The concept of graduate study in America originated with the founding of Johns Hopkins in 1876, and marked the beginnings of an enterprise that would unite a university, medical school, and teaching hospital for the first time in this country. Intrinsic to this new concept was the idea that discourse between various specialties is integral to advancing the science of medicine. The dynamic atmosphere created by this belief continues today, and has kept Hopkins continually in the forefront of biological research, medical education and clinical medicine for more than a century.
The Institute of Basic Biomedical Sciences (IBBS) was created in December 2000 to form a cohesive infrastructure for the nine basic science departments. The IBBS links the departments of Biological Chemistry, Biophysics and Biophysical Chemistry, Cell Biology, Molecular and Comparative Pathobiology, Molecular Biology and Genetics, Neuroscience, Pharmacology and Molecular Sciences and Physiology on the medical campus.
The entire medical campus is expanding: the Johns Hopkins Hospital is now is Phase II of a $950 million construction project to be completed by the spring of 2011; a new education building is opening in the fall of 2009; plans for renovating the Basic Science quad are now being developed; and a 31 –acre Science & Technology Park is under construction now – the first of the Biotech park buildings opened in 2008. The Science & Technology Park project includes 1.1 million square feet of lab and office space. The research park will eventually house 30 – 50 companies. It will provide traditional lab and office space for incubator programs for cutting edge science and networking opportunities with Hopkins 630 primary researchers, 2000 postdoctoral fellows and 800 graduate students. The project builds upon the great community that already exists in East Baltimore, with opportunities for residents as well as newcomers. As part of its 31-acre development the Forest City-New East Baltimore Partnership is constructing over 800 units of affordable, moderate and market-rate residential housing to include sale and rental properties, as well as graduate student housing. There will also be up to 80,000 square feet of retail space and 3 acres of open space.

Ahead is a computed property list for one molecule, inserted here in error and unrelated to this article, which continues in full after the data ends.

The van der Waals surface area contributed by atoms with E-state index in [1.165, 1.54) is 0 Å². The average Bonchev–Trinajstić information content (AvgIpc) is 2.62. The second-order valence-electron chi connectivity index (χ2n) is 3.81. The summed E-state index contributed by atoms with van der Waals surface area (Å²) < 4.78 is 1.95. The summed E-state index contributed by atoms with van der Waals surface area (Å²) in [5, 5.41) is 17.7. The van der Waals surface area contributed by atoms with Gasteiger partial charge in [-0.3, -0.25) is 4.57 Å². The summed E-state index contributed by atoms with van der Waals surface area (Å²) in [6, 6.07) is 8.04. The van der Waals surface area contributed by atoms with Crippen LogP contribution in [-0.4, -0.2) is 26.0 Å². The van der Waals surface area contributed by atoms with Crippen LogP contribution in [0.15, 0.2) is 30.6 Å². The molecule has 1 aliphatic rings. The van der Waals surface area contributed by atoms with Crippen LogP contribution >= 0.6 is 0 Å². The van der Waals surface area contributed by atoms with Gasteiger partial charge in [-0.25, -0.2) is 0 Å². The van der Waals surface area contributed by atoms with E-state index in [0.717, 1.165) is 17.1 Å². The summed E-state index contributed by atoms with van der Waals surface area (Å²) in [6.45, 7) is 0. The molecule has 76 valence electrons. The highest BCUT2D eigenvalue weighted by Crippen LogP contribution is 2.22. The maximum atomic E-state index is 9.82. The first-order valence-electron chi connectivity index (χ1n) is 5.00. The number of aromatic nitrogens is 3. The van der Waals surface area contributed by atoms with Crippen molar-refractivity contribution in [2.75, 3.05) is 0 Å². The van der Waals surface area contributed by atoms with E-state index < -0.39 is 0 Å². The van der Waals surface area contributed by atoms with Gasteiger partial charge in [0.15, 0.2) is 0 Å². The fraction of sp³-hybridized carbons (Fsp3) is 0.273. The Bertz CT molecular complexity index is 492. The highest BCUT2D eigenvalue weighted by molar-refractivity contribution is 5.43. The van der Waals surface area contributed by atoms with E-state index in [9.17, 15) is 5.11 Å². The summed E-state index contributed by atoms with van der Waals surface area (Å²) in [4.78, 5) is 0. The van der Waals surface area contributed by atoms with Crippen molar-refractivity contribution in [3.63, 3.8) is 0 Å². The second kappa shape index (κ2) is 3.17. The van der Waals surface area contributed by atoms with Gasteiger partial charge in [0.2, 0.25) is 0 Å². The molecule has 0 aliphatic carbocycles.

A typical list of lectures, symposia, readings, and films given at Johns Hopkins over the course of one year ranges from the sublime to the unusual. The University's Office of Special Events sponsors many of these through its Wednesday Noon Series. Lectures feature speakers who give thought-provoking presentation on a variety of topics. In East Baltimore, the Office of Cultural Affairs draws a wide audience with programs featuring classical music, films, and guest speakers.